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USA, 2008, 78 Minute Running Time
Genre/Subjects: African-American, Art, Documentary, Music, Social Issues
Program: Documentary FilmsLanguage: English
DIRECTOR: Chris Bagley, Kim Shively
Producer: Chris Bagley, Kim Shively, Davis Coombe, Henry AnsbacherEditor: Kim ShivelyScreenwriter: Chris Bagley, Kim ShivelyCinematographer: Chris BagleyPrincipal Cast: Wesley Willis
With over fifty rock albums and a teeming portfolio of ink-drawn cityscapes, street artist Wesley Willis makes fans wherever he goes, befriending all with a little headbutt. But this outsider artist also faces invisible demons from his past via frequent, incapacitating episodes of schizophrenia. In Wesley Willis’s Joyrides, first-time feature documentarians Chris Bagley and Kim Shively treat their subject with humor, pathos, and abiding affection, based on four years’ worth of interviews that capture both the brilliant and dark sides of this gentle giant.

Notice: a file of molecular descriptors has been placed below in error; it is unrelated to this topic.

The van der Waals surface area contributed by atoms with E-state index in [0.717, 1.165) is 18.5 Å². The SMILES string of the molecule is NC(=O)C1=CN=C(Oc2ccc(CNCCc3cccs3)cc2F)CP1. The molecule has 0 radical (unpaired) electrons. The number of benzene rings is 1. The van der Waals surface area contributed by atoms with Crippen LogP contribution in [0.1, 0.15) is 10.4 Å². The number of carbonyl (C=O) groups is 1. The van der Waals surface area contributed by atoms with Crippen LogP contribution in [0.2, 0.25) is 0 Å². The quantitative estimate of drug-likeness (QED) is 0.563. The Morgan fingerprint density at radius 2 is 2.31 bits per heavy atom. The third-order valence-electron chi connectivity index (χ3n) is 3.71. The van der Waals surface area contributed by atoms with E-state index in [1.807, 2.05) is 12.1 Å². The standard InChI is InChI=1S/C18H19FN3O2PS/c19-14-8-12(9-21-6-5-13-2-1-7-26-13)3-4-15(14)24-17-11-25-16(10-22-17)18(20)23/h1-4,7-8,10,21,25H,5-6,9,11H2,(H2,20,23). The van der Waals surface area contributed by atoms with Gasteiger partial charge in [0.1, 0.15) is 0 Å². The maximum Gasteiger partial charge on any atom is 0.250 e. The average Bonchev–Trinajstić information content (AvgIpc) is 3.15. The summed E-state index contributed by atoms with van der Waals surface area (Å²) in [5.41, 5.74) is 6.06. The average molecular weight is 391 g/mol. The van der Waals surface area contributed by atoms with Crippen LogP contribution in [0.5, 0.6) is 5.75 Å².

His six-foot-five-inch, 300-pound frame shabbily clad, Wesley is often mistaken for a homeless man. But he actually enjoys a financially sound career as a revered artist and “rock ‘n roll machine,” in Bagley’s words. Because he always wanted to be an architect, Wesley uses a ballpoint to create intricate blueprintlike drawings of Chicago’s skylines and bustling expressways, sticking to neighborhoods far from the South Side projects where he grew up: “I’m running my ink pen. I’m running my mouth. I do it to stay outta jail.”
Meanwhile, childhood memories of his mother’s abusive boyfriend haunt him, coloring his artistic pursuits. Yet punctuating the themes of bestiality and murder are joyous shout-outs to fast-food chains and other pop-culture icons (“Rock-and-Roll McDonald's” stands one of his most popular songs). Thus alternating between mental “joyrides” and “hellrides,” Wesley’s life is never static—until leukemia cuts it short at age forty. Thanks to the work of Bagley, Shively, and the still-devoted fans who mourn him, however, Wesley Willis remains an “unstoppable show of art and music.”
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